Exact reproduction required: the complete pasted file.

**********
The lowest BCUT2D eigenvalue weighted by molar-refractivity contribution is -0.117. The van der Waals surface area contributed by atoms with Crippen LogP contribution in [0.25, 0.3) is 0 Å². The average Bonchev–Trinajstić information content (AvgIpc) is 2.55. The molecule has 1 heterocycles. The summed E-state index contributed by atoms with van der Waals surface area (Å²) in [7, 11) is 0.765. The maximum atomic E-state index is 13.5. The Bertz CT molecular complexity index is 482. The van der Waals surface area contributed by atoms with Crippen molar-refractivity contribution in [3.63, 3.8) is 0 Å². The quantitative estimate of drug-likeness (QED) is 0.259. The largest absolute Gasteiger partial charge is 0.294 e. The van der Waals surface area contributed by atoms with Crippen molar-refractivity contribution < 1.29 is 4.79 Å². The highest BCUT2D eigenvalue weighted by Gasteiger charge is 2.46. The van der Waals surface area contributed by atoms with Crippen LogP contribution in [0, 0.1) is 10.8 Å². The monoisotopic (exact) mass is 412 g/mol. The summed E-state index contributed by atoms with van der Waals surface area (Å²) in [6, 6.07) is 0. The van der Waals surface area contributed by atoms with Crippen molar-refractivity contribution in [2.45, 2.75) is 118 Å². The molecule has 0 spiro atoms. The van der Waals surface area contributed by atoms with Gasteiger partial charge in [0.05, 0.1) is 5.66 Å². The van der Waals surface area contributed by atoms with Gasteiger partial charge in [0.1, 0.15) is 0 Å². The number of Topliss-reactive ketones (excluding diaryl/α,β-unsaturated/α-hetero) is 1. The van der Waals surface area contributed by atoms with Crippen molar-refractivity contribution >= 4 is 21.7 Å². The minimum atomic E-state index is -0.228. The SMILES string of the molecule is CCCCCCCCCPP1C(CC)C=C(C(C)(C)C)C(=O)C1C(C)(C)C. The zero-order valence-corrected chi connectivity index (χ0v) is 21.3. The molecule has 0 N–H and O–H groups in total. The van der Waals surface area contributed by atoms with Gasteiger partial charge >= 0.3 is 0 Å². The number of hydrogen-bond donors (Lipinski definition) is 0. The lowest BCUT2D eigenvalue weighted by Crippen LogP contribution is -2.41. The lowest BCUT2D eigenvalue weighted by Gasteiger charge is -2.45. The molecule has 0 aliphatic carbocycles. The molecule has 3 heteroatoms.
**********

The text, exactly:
The lowest BCUT2D eigenvalue weighted by molar-refractivity contribution is -0.117. The van der Waals surface area contributed by atoms with Crippen LogP contribution in [0.25, 0.3) is 0 Å². The average Bonchev–Trinajstić information content (AvgIpc) is 2.55. The molecule has 1 heterocycles. The summed E-state index contributed by atoms with van der Waals surface area (Å²) in [7, 11) is 0.765. The maximum atomic E-state index is 13.5. The Bertz CT molecular complexity index is 482. The van der Waals surface area contributed by atoms with Crippen molar-refractivity contribution in [3.63, 3.8) is 0 Å². The quantitative estimate of drug-likeness (QED) is 0.259. The largest absolute Gasteiger partial charge is 0.294 e. The van der Waals surface area contributed by atoms with Crippen molar-refractivity contribution < 1.29 is 4.79 Å². The highest BCUT2D eigenvalue weighted by Gasteiger charge is 2.46. The van der Waals surface area contributed by atoms with Crippen LogP contribution in [0, 0.1) is 10.8 Å². The monoisotopic (exact) mass is 412 g/mol. The summed E-state index contributed by atoms with van der Waals surface area (Å²) in [6, 6.07) is 0. The van der Waals surface area contributed by atoms with Crippen molar-refractivity contribution in [2.45, 2.75) is 118 Å². The molecule has 0 spiro atoms. The van der Waals surface area contributed by atoms with Gasteiger partial charge in [0.05, 0.1) is 5.66 Å². The van der Waals surface area contributed by atoms with Gasteiger partial charge in [0.1, 0.15) is 0 Å². The number of Topliss-reactive ketones (excluding diaryl/α,β-unsaturated/α-hetero) is 1. The van der Waals surface area contributed by atoms with Crippen molar-refractivity contribution >= 4 is 21.7 Å². The minimum atomic E-state index is -0.228. The SMILES string of the molecule is CCCCCCCCCPP1C(CC)C=C(C(C)(C)C)C(=O)C1C(C)(C)C. The zero-order valence-corrected chi connectivity index (χ0v) is 21.3. The molecule has 0 N–H and O–H groups in total. The van der Waals surface area contributed by atoms with Gasteiger partial charge >= 0.3 is 0 Å². The number of hydrogen-bond donors (Lipinski definition) is 0. The lowest BCUT2D eigenvalue weighted by Crippen LogP contribution is -2.41. The lowest BCUT2D eigenvalue weighted by Gasteiger charge is -2.45. The molecule has 0 aliphatic carbocycles. The molecule has 3 heteroatoms.